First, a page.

Collecting data on the population to know who is jewish, gay, communist etc. and sorting it on electromechanical machines was how the nazis committed their mass genocide.
I didn't remember that. I'm sure it helps but I wanted to make a point you might find yourself with hardware support and bootloader issues with some x86 hardware though I might be overly cautious, we'll see what gives.
I think some sort of UEFI support is needed, and it's coming on ARMv8 servers (or already exist in that realm)
Note that Intel made unpopular x86 smartphone chips with PowerVR GPU that are/were meant to run Android and thus I believe you'd have the same problem as with any other smartphone, even though it does have x86. Likewise Xbox (first and third models) are x86 but locked down.
But the biggest problem is the software defined radio (if one is used or is integrated to the main chip), it has to be locked down else it will disturb cell networks or worse (security breach?).
You could imagine being able to change the OS, but if you're not using a supported one then the SDR is locked down and you can't use cell network/wifi/etc.
Or the SDR has to be its own little island with CPU, storage and highly secured special purpose OS that talks to the phone over a virtual air gap.
Couldn't they leave the crapware and drivers alone and still provide critical security updates we expect and need on computers since well, the Windows XP SP2 days?
Instead of updating the whole OS, Google would better provide say monthly security fixes for three years on the Android 4.4 OS, the 5.0 OS, the 5.1 OS etc.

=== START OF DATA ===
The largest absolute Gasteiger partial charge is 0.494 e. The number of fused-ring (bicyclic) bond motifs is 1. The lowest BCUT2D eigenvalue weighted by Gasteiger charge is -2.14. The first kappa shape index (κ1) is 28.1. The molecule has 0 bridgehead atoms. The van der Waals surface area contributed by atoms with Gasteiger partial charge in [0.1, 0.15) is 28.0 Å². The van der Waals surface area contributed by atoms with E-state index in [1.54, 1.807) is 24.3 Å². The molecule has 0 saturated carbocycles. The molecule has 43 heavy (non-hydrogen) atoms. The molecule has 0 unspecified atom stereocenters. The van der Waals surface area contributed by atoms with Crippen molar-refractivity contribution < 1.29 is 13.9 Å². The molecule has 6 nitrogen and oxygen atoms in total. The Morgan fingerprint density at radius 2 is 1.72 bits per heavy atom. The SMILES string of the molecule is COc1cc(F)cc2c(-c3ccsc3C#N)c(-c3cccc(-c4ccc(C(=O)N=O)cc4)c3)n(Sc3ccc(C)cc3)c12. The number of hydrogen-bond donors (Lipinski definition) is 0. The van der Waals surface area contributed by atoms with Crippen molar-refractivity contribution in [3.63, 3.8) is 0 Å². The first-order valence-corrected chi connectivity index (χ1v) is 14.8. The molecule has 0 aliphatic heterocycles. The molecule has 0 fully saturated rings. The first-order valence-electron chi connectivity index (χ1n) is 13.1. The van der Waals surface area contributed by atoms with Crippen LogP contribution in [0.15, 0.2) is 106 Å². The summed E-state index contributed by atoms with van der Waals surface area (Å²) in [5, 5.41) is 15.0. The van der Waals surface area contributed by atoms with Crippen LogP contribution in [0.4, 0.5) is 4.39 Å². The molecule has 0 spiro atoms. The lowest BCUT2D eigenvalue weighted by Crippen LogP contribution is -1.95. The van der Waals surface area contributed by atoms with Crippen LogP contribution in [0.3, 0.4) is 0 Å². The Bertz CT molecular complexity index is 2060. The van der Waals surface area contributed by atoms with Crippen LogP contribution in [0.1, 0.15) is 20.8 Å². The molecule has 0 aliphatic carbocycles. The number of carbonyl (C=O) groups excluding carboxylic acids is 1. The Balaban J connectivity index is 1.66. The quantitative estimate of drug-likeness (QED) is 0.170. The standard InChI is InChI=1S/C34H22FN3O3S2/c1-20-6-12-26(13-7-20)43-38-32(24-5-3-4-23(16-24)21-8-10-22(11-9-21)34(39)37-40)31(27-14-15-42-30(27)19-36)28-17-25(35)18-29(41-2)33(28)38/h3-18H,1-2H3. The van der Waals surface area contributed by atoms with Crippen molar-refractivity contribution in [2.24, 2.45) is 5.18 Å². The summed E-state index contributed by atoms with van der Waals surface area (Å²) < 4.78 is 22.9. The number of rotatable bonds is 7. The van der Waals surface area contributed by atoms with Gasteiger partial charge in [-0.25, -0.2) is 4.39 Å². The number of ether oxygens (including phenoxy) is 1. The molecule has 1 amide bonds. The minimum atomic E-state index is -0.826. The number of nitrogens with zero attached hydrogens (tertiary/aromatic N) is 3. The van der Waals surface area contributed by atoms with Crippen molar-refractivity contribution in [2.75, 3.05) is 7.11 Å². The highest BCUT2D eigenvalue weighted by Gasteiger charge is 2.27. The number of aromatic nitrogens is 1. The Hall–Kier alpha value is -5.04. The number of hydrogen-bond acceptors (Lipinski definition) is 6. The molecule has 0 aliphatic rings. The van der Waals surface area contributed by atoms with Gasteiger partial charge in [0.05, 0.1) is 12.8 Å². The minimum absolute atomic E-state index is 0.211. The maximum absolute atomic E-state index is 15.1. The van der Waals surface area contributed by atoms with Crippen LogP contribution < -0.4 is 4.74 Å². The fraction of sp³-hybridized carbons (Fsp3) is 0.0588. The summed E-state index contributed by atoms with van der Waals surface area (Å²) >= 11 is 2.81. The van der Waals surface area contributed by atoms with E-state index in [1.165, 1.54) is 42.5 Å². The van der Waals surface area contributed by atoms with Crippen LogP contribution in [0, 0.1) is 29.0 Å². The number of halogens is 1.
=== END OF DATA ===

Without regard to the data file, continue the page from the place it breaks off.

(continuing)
This is not going to end well, I guess fragmentation hampers malware somewhat but what if some powerful piece of malware manages to get installed on say 10 million of Android computer phones and starts doing something really nasty?
Can it be done that way?
while true; do killall -9 crappy_app_process; sleep 5; done
CTRL-ALT-BKSP is enabled in Linux Mint at least, and in a nice way : you go to "preferences", and "'software run on start up" (whatever it's called) where there is an entry that you can check or uncheck.
The entry's contents is this :
setxkbmap -option terminate:ctrl_alt_bksp
The worst command is rm
Wow, the qwerty layout is evil.
To get a
Never knew half the data disasters on the planet were caused by a one-keypress / next to a return key lol.
I have installed systems where the user name, user password, host name and root password were all the same.
I have seen users running a file manager as root (technically, it's a gksudo) which I found offensive, but well they got the read/write rights on the disk they needed to read from and write to.
Yet it's very easy to enable the root account and disable sudo (by kicking everyone out of the sudoers), and install openssh-server. Here's it, a powerful and dead easy multi-user machine.
Fuck it, I'll do ssh root@localhost!
I'm sure that does the trick to please the login gods.
Or just sudo su. Piece of cake! To enable the root account it may go like this
$ sudo su
I never found the need to care about subtilities of sudo -i or su -, at least in that environment or context
I have no disability or special needs, but my right ctrl key doesn't work for fuck's sake, on multiple keyboards. I've checked and it does work in virtual console (text mode, ctrl-alt-f1). The X11 server is really eating one of the ctrl keys.
Browsers used to come with a mail client, news reader and webpage composer even though since about 2001 every new internet user uses webmail, USENET has been dead and 99% users never write then host HTML pages.